George Orwell: A Sage for All Seasons

Rated 4 out of 5 by from Lots of History and Insights In light of what is going on in our country and around the world I decided to buy this course to see if it had some insights. It is fascinating to see what made Eric Blair (George Orwell) become the writer he was and how he reached his conclusions and how his writing was almost prescient.
Date published: 2020-08-29
Rated 4 out of 5 by from Well Researched Study I enjoyed this course on Orwell, not only for the extensive material presented on Orwell’s life and character but for the information on his earlier works.
Date published: 2020-08-26
Rated 5 out of 5 by from Outstanding biographical sketch Be prepared that this course is heavily weighted towards a biographical sketch, rather than a a deeper look into the literature. That was fine by me. This might be the best biographical sketch I have seen in any Teaching Company courses. I hesitate to use the word riveting, but for me it came pretty close. I looked forward to every lecture. The instructor has a very pleasant demeanor and presentation style, and if I heard him correctly he is the authorized biographer of Orwell. So you can expect a biographical sketch of exceptional depth and insight. You can't go wrong with this one if you even have a passing interest in Orwell.
Date published: 2020-08-13
Rated 5 out of 5 by from An excellent course. Excellent lectures by Professor Sheldon. I got to know Eric Blair and George Orwell, and now better appreciate the author. This is the type of course and professor that makes learning fun. I have long been a fan of Orwell's essay "Politics and the English Language" and was know to insist that anyone who writes should read it. I reread that essay twice during the course. Professor Sheldon praised "The Prevention of Literature", so I downloaded a copy. A second masterpiece. I plan to visit my local bookstore and purchase "Animal Farm" and "1984", having read them last maybe 40 years ago. And if I can find a copy, "Homage to Catalonia".
Date published: 2020-08-08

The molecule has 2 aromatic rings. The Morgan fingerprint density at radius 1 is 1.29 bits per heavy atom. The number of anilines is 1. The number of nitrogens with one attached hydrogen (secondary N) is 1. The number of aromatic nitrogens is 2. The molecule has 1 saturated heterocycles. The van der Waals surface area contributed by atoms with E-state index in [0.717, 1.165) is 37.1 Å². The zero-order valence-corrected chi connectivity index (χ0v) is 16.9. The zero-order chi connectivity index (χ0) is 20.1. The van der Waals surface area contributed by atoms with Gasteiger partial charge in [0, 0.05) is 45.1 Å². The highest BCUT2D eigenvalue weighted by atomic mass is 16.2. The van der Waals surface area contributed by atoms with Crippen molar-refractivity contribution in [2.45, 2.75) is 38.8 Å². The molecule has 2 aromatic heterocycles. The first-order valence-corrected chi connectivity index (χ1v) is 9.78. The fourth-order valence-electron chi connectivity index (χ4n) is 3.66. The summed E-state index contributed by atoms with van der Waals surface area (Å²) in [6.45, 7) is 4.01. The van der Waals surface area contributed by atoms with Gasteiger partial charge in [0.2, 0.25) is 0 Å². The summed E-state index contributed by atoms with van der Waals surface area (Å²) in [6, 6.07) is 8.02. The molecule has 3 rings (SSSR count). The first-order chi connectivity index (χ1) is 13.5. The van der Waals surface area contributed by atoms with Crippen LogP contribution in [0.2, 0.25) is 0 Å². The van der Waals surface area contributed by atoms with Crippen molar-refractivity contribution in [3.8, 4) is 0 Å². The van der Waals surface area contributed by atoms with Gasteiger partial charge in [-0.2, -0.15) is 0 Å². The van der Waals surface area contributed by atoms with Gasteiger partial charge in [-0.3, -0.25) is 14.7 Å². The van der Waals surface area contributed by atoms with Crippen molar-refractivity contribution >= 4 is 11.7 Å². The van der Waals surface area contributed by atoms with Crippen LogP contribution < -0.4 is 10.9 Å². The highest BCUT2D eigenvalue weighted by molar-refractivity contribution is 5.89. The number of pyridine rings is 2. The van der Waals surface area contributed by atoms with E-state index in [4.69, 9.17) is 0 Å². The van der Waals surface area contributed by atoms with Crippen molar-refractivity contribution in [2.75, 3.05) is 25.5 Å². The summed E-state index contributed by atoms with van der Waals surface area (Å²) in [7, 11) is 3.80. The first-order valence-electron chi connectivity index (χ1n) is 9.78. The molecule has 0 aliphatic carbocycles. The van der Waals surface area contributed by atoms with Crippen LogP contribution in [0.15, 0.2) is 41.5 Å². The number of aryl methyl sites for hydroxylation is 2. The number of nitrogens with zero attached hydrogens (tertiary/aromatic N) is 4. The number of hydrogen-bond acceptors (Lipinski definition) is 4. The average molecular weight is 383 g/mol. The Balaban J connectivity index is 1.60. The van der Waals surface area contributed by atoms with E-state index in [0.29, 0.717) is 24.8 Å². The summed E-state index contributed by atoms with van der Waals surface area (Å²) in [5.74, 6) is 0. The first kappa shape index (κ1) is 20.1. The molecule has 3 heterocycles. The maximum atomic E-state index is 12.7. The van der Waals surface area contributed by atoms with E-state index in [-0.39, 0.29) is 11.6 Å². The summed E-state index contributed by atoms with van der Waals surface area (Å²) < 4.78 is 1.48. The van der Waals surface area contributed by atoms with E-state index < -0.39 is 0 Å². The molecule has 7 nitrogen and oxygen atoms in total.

Rated 5 out of 5 by from When Aristocrats & Socialists Agree Shelden’s ability to tell a story is like listening to a great voice actor. I could not listen to less than 3 lectures at a time. The amount of research Shelden did is stupendous: locating Eric Blair’s (pseudonym: George Orwell) unassuming grave, getting his medical records from 1950, getting access to the special notes in signed copies of his books & love letters from various women who knew him. Shelden tells the story so well, that one “grows” along with Orwell as his love life, complexity of thought, and writing powers slowly (& painfully) evolve. It is often useful to compare TGC courses. Both Cook’s “Tocqueville & American Experiment” and this course have the commonality of trying to decide where on the political spectrum a democratic government functions best. Cook’s course is from the POV of a French Aristocrat (Tocqueville = T) who sees that the French aristocracy is dying. He tours America for 10 months gleaning what elements may best serve the upcoming French democracy. His findings briefly summarized: DEMOCRACY exists best on the local level (T L6) where township citizens can talk and compromise. INDIVIDUALISM (T L20) leads to social withdrawal rather than common bonds. By allowing local people to work together “toning down” the enforcement of oppressive national laws (T L9), local democracy reverses individualism's sense that “I don’t need you". Shelden’s “George Orwell” is different, though its subject’s goal (how should democracy work?) is the same. It written from the POV of a life-long individualist whose views slide from idealistic socialism TO deep concerns for how socialism could ever be implemented without take over by communism (based on what he had seen in Spain) TO concerns about allowing any central party of a few to take over (similar to T’s dire warnings regarding “centralization of administration”). Tocqueville, in his 10 short months in America predicted similar political problems, but Orwell’s 1984 is much more readable that T’s complex 700 pages. As a young man, Eric Blair tests his individualism as a policeman in Burma only to rebel against an imperialism that damages the poor (L6). His socialist side then causes him volunteer in Spain against Franco’s Fascism. Blair’s autobiographical “Homage to Catalonia” (L15) is dedicated those self-less socialists who were trying to stop Franco’s tyranny. Unfortunately in Spain, as in other countries, socialists became splintered in-fighting groups, each with its own immovable goals. Tocqueville had predicted this (T L17): “in any (non-dictatorship), people need…some accepted framework” to avoid chaos. A lack of framework eventually turned unorganized socialist groups against each other and the Communist faceless machine took its place. Blair became branded in Spain as an anti-communist (L13) and suspect in Britain as a socialist with communist leanings (multiple lectures). “Orwell could see that carried to extremes, no one would be safe when the truth was buried under one lie after another.” (L14). Orwell’s own failure to provide a unifying literary framework for socialism would lead to his later dystopian, “Orwellian” works: "Animal Farm" and “1984". As WWII raged, Orwell’s thinking grew. His BBC job (L18) showed him that the BBC's own faceless central administration undermined his best efforts. While he continued to be a member of the Left Book Club, he began to differentiate between the English Socialist Movement and Marxism (that he characterized as “A German theory, interpreted by Russians and unsuccessfully transplanted”). In his 1941 book “The Lion and the Unicorn", Orwell tried to amalgamate a sort of G. A. Henty portrayal of British “common sense, good humor, mild disposition, and individual freedom" with his own version of socialism that centered on common good: "...a version of half modern, half old fashioned England”. He adds (L17): “It will never lose touch with…the belief in a law that is above the state”. Unlike Tocqueville (multiple lectures), Orwell fails to explain where such a law originates. L17 also contains Orwell’s simple, logical solution to today's income inequality so distorted by today’s Billionaires. L19 “Incantation to silence” is a phenomenon resurgent today: one group of zealots forbids their followers from saying anything that might possibly comfort the opposition: Orwell’s Animal Farm (L19-21) is shamefully alive in the US with an unbalanced media owned by 6 corporations fronting 15 billionaires. Their powers of distraction, persuasion, and incessant word meaning changes (T L19) have resurrected Orwell’s 1984’s “Newspeak” (L23) at the highest levels. SUMMARY: This is a very appropriate time to purchase this course. Our response to its messages (and those of Tocqueville) will determine our future. Shelden’s effort is so well produced that one respects the individualism, socialistic idealism, and failures of a humble writer/observer who finally succeeds against much rejection. I have the video but preferred audio because of Shelden’s performance. Nicely done quiz at end of book.